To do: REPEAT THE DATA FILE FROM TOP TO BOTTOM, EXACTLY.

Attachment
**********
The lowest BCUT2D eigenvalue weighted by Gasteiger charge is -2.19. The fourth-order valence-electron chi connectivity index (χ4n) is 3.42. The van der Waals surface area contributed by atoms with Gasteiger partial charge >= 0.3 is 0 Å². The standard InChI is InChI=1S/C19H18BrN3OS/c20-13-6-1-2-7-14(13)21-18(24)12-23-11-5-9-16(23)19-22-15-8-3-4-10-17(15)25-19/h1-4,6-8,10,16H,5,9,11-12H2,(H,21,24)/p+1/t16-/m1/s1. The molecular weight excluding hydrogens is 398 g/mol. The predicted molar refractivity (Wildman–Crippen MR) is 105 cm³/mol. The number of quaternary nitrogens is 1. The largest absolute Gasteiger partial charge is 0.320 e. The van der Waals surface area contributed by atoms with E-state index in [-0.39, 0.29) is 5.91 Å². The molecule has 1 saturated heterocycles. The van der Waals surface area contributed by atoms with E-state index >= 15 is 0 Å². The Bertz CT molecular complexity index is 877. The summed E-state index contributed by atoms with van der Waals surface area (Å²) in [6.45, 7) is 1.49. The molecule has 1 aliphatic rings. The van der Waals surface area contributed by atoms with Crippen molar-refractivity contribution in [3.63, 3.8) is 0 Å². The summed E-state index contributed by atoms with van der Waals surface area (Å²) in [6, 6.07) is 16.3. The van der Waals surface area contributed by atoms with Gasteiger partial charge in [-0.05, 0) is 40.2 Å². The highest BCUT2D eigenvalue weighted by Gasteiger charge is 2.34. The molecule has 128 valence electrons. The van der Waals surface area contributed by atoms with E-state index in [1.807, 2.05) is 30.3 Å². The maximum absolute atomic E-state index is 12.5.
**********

The lowest BCUT2D eigenvalue weighted by Gasteiger charge is -2.19. The fourth-order valence-electron chi connectivity index (χ4n) is 3.42. The van der Waals surface area contributed by atoms with Gasteiger partial charge >= 0.3 is 0 Å². The standard InChI is InChI=1S/C19H18BrN3OS/c20-13-6-1-2-7-14(13)21-18(24)12-23-11-5-9-16(23)19-22-15-8-3-4-10-17(15)25-19/h1-4,6-8,10,16H,5,9,11-12H2,(H,21,24)/p+1/t16-/m1/s1. The molecular weight excluding hydrogens is 398 g/mol. The predicted molar refractivity (Wildman–Crippen MR) is 105 cm³/mol. The number of quaternary nitrogens is 1. The largest absolute Gasteiger partial charge is 0.320 e. The van der Waals surface area contributed by atoms with E-state index in [-0.39, 0.29) is 5.91 Å². The molecule has 1 saturated heterocycles. The van der Waals surface area contributed by atoms with E-state index >= 15 is 0 Å². The Bertz CT molecular complexity index is 877. The summed E-state index contributed by atoms with van der Waals surface area (Å²) in [6.45, 7) is 1.49. The molecule has 1 aliphatic rings. The van der Waals surface area contributed by atoms with Crippen molar-refractivity contribution in [3.63, 3.8) is 0 Å². The summed E-state index contributed by atoms with van der Waals surface area (Å²) in [6, 6.07) is 16.3. The van der Waals surface area contributed by atoms with Gasteiger partial charge in [-0.05, 0) is 40.2 Å². The highest BCUT2D eigenvalue weighted by Gasteiger charge is 2.34. The molecule has 128 valence electrons. The van der Waals surface area contributed by atoms with E-state index in [1.807, 2.05) is 30.3 Å². The maximum absolute atomic E-state index is 12.5.